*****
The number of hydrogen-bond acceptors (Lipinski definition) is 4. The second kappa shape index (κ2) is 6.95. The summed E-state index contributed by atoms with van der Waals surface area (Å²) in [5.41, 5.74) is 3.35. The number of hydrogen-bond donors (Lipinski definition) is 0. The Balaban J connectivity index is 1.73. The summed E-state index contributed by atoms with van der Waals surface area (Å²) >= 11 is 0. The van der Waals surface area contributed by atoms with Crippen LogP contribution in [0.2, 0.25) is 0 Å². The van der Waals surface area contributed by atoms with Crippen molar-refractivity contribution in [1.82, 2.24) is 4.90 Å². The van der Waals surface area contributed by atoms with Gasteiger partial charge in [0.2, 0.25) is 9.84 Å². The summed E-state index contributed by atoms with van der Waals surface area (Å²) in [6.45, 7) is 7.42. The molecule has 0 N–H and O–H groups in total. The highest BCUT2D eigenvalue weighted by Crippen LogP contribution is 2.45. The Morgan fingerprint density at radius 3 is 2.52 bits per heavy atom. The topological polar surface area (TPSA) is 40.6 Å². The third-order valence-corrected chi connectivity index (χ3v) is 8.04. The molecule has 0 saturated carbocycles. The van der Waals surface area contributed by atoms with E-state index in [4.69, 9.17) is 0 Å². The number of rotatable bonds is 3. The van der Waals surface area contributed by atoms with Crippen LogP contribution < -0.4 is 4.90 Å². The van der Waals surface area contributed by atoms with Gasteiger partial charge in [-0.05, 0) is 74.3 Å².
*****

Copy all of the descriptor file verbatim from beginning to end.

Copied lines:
The number of hydrogen-bond acceptors (Lipinski definition) is 4. The second kappa shape index (κ2) is 6.95. The summed E-state index contributed by atoms with van der Waals surface area (Å²) in [5.41, 5.74) is 3.35. The number of hydrogen-bond donors (Lipinski definition) is 0. The Balaban J connectivity index is 1.73. The summed E-state index contributed by atoms with van der Waals surface area (Å²) >= 11 is 0. The van der Waals surface area contributed by atoms with Crippen LogP contribution in [0.2, 0.25) is 0 Å². The van der Waals surface area contributed by atoms with Crippen molar-refractivity contribution in [1.82, 2.24) is 4.90 Å². The van der Waals surface area contributed by atoms with Gasteiger partial charge in [0.2, 0.25) is 9.84 Å². The summed E-state index contributed by atoms with van der Waals surface area (Å²) in [6.45, 7) is 7.42. The molecule has 0 N–H and O–H groups in total. The highest BCUT2D eigenvalue weighted by Crippen LogP contribution is 2.45. The Morgan fingerprint density at radius 3 is 2.52 bits per heavy atom. The topological polar surface area (TPSA) is 40.6 Å². The third-order valence-corrected chi connectivity index (χ3v) is 8.04. The molecule has 0 saturated carbocycles. The van der Waals surface area contributed by atoms with E-state index in [4.69, 9.17) is 0 Å². The number of rotatable bonds is 3. The van der Waals surface area contributed by atoms with Crippen LogP contribution < -0.4 is 4.90 Å². The van der Waals surface area contributed by atoms with Gasteiger partial charge in [-0.05, 0) is 74.3 Å².